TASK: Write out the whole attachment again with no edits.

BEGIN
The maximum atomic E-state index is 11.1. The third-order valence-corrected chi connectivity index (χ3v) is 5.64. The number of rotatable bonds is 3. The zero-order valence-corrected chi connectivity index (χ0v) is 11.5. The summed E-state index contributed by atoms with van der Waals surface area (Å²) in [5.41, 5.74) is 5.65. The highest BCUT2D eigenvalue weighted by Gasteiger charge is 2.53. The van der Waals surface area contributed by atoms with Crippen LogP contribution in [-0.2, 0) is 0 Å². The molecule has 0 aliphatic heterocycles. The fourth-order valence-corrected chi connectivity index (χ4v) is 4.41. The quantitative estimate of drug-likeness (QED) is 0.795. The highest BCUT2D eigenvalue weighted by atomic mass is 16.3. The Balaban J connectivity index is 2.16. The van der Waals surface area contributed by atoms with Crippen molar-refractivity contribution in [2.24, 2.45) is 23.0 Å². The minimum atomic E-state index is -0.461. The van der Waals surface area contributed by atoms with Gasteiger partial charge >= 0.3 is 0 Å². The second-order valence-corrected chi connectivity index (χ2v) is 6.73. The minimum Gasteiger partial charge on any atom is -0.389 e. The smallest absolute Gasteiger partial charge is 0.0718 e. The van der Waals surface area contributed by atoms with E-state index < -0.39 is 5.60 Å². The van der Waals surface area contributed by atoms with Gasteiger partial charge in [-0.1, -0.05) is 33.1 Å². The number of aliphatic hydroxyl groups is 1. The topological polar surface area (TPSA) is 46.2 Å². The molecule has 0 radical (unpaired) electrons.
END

The maximum atomic E-state index is 11.1. The third-order valence-corrected chi connectivity index (χ3v) is 5.64. The number of rotatable bonds is 3. The zero-order valence-corrected chi connectivity index (χ0v) is 11.5. The summed E-state index contributed by atoms with van der Waals surface area (Å²) in [5.41, 5.74) is 5.65. The highest BCUT2D eigenvalue weighted by Gasteiger charge is 2.53. The van der Waals surface area contributed by atoms with Crippen LogP contribution in [-0.2, 0) is 0 Å². The molecule has 0 aliphatic heterocycles. The fourth-order valence-corrected chi connectivity index (χ4v) is 4.41. The quantitative estimate of drug-likeness (QED) is 0.795. The highest BCUT2D eigenvalue weighted by atomic mass is 16.3. The Balaban J connectivity index is 2.16. The van der Waals surface area contributed by atoms with Crippen molar-refractivity contribution in [2.24, 2.45) is 23.0 Å². The minimum atomic E-state index is -0.461. The van der Waals surface area contributed by atoms with Gasteiger partial charge >= 0.3 is 0 Å². The second-order valence-corrected chi connectivity index (χ2v) is 6.73. The minimum Gasteiger partial charge on any atom is -0.389 e. The smallest absolute Gasteiger partial charge is 0.0718 e. The van der Waals surface area contributed by atoms with E-state index < -0.39 is 5.60 Å². The van der Waals surface area contributed by atoms with Gasteiger partial charge in [-0.1, -0.05) is 33.1 Å². The number of aliphatic hydroxyl groups is 1. The topological polar surface area (TPSA) is 46.2 Å². The molecule has 0 radical (unpaired) electrons.